Posts with tag: poetry-lyrics

This poem by Lynna Odel is used as an epigraph for Eric Holthaus’s new book on climate change. Beautiful.

If I can’t save us
then let me feel you
happy and safe
under my chin.

If this will drown
or burn

then let us drink starlight
nap under trees
sing on beaches—

the morning rush to sit indoors is for
what, again?

If we are dying

then let me rip open
and bleed Love,
spill it, spend it
see how much
there is

the reward for misers is
what, again?

If this life is ending

then let me begin
a new one

—Lynna Odel (2019)

Lynna’s personal take on fighting climate change has wisdom.

There’s something I should tell you
Before I take your blindfold off
I’ve been twisted and turned
By what I have learned
I’m superdeformed
But my blood is warm

∽ Matthew Sweet

Reciting The Hollow Men

Marlon Brando in Apocalypse Now
Marlon Brando, Apocalypse Now, 1979

A dear friend of mine and I were recently discussing some of the surprising educational blessings we received in high school in Hutchinson, Kansas. The music program was exceptional, with some truly dedicated teachers. (Thank you Jim Swiggart and Mike … the rest “Reciting The Hollow Men”


arm reachin in darkness
Photo by Cherry Laithang.

I feel the moment of my arms
Hanging from bone levers off my spine.
They sway like untethered booms,
Cables slack.

Why are they made so long?
I use the ends of them for
Cracking eggs, gripping handles,
Pressing keys. … the rest “Reach”

Seamus Heaney

Yesterday, April 13th, was the birthday of poet Seamus Heaney. My father’s birthday is also this month and when I pulled this volume of Heaney’s poems off my bookshelf, I remembered that this was yet another gift of verse my dad had given to me a number of years ago.

Here’s a poem about fathers and sons. (My father is alive and well, despite what the sentiment of the verse implies.)


My father worked with a horse-plough,
His shoulders globed like a full sail strung
Between the shafts and the furrow.
The horses strained at his clicking tongue.

As expert. He would set the wing
And fit the bright steel-pointed sock.
The sod rolled over without breaking.
At the header, with a single pluck

Of reins, the sweating team turned round
And back into the land.
His eye Narrowed and angled at the ground,
Mapping the furrow exactly.

I stumbled in his hob-nailed wake,
Fell sometimes on the polished sod;
Sometimes he rode me on his back
Dipping and rising to his plod.

I wanted to grow up and plough,
To close one eye, stiffen my arm.
All I ever did was follow
In his broad shadow round the farm.

I was a nuisance, tripping, falling,
Yapping always. But today
It is my father who keeps stumbling
Behind me, and will not go away.

—Seamus Heaney, Poems 1965-1975

Twenty years old.
The man had game.

White Bee

White bee, you buzz in my soul, drunk with honey, and your flight winds in slow spirals of smoke.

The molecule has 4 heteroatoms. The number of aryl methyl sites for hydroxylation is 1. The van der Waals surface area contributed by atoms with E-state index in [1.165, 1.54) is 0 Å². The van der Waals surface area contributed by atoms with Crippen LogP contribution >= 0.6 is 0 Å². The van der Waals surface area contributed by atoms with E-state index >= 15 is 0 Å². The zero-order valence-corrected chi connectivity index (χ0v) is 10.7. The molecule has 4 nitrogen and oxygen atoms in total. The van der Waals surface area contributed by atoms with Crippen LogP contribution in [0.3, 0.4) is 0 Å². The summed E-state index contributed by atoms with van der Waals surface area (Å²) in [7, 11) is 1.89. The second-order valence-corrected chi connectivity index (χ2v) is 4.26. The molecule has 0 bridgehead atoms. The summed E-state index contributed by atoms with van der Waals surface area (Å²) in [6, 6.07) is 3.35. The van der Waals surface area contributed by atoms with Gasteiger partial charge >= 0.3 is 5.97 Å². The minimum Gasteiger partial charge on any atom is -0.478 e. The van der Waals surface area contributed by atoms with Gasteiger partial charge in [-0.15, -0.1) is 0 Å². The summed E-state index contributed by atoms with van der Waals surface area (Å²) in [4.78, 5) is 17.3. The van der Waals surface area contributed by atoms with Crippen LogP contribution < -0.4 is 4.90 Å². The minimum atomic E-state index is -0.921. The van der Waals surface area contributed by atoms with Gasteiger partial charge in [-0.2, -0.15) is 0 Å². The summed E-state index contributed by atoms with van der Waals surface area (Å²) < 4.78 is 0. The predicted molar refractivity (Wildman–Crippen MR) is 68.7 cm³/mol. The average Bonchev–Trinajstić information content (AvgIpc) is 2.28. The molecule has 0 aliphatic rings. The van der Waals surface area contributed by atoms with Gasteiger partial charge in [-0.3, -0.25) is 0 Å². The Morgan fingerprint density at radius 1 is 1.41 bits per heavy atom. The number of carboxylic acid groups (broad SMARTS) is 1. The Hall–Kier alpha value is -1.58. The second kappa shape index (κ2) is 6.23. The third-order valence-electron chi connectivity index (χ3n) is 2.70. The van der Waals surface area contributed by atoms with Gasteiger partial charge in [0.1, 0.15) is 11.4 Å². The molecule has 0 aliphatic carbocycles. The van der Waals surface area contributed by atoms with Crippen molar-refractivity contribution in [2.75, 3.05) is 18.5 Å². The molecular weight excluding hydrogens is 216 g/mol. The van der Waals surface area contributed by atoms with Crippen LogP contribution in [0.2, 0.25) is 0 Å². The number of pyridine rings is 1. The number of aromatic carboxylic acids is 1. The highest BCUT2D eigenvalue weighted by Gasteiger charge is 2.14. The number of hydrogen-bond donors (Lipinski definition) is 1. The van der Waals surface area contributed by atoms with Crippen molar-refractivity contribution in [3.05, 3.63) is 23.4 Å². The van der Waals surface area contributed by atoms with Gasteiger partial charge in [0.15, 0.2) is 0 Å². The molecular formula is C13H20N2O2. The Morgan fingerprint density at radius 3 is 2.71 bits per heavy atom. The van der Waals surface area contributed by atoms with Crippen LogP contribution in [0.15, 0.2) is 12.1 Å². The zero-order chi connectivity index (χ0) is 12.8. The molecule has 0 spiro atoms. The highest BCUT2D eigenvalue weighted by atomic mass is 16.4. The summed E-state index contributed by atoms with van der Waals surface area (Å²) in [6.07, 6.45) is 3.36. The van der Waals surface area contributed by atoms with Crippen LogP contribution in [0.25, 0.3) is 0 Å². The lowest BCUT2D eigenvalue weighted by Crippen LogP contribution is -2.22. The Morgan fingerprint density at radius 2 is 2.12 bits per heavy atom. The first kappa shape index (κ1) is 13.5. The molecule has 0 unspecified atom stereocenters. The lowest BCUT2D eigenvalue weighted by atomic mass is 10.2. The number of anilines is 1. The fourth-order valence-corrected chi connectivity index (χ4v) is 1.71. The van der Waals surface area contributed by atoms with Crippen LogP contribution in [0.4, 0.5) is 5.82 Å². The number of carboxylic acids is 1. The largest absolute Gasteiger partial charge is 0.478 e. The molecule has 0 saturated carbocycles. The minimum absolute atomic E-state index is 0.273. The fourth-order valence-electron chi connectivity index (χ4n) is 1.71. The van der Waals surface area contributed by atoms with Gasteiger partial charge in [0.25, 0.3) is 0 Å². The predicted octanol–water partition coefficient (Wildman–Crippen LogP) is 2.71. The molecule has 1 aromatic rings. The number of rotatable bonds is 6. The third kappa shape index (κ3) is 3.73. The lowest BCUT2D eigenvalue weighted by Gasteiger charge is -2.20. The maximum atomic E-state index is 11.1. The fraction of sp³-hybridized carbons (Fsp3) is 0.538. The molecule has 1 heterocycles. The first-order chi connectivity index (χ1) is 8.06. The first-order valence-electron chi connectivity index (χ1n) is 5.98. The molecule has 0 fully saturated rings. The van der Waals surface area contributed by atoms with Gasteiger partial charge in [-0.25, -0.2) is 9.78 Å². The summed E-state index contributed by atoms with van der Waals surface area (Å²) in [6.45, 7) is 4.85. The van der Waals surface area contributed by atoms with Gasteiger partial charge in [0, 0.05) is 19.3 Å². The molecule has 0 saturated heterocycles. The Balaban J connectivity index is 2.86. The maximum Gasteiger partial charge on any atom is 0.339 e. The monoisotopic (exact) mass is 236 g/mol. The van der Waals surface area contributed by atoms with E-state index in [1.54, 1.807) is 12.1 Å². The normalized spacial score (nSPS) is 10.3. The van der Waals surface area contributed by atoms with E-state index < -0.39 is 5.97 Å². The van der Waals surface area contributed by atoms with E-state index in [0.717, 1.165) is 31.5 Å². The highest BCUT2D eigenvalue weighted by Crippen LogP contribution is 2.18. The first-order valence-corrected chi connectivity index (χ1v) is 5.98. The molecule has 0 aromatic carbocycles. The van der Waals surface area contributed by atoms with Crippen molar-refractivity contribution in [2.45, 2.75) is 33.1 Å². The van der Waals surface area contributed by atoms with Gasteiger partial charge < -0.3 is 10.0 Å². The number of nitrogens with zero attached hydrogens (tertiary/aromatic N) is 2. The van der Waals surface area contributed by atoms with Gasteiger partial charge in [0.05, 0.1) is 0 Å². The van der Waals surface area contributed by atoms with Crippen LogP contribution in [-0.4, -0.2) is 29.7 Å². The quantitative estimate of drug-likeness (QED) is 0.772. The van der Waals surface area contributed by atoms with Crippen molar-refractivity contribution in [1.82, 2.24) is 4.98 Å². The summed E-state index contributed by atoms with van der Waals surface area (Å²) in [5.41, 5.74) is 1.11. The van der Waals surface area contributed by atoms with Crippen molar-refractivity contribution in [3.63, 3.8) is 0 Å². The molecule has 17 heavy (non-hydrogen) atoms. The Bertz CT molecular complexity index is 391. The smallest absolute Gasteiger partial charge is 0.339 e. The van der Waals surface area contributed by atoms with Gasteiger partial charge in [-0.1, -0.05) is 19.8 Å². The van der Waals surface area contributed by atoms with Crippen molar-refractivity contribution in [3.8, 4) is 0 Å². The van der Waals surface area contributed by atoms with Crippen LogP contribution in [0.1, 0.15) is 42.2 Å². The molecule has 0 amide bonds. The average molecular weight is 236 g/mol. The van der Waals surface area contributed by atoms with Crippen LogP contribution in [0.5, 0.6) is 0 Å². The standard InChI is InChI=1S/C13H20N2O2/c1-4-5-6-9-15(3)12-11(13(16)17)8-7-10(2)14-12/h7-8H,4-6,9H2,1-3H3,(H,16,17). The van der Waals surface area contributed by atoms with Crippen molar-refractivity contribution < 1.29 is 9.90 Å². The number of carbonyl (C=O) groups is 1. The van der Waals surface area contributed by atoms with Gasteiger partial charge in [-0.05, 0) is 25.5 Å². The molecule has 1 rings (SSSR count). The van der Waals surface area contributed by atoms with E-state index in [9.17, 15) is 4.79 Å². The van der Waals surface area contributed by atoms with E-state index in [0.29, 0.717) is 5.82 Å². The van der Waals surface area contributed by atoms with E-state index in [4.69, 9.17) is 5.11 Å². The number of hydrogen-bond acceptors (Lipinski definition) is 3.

I am the one without hope, the word without echoes, he who lost everything and he who had everything.

Last hawser, in you creaks my last longing. In my barren land you are the final rose.

Ah you who are silent!

Let your deep eyes close. There the night flutters. Ah your body, a frightened statue, naked.

You have deep eyes in which the night flails. Cool arms of flowers and a lap of rose.

Your breasts seem like white snails. A butterfly of shadow has come to sleep on your belly.

Ah you who are silent!

Here is the solitude from which you are absent. It is raining. The sea wind is hunting stray gulls.

The water walks barefoot in the wet streets. From that tree the leaves complain as though they were sick.

White bee, even when you are gone you buzz in my soul. You live again in time, slender and silent.

Ah you who are silent!

—Pablo Neruda, From Twenty Love Poems and a Song of Despair, Translated by W.S. Merwin

lucie rohan

Some women have big
wait thirty minutes after eating
blue eyes
and deep check the safety

Those women are likely up to something.

I would hope so.


Soap bubbles

One morning the God of our universe
waved a soapy cosmic wand about himself
and dragged our stars into existence.

He stood contemplating the large bubble of light
as it undulated and shimmered,
drifting towards the edge of his vision.… the rest “Maker”



Faith and Reason are tired of warring.

Heartbroken and weary from many battles
Reason sat down on the tracks to ponder.
Belief had told him once,
“There’s no reason we can’t get along,
You are for this world, I for

the rest “Rivals”

This is what happened…

Poet James Tate
Poet James Tate

Two Poems from Dome of the Hidden Pavilion by James Tate

I just finished ‘Dome of the Hidden Pavilion by the late James Tate.
Absolutely wonderful.
Tate recounts experiences on the edge of absurdity but not so absurd you can’t … the rest “This is what happened…”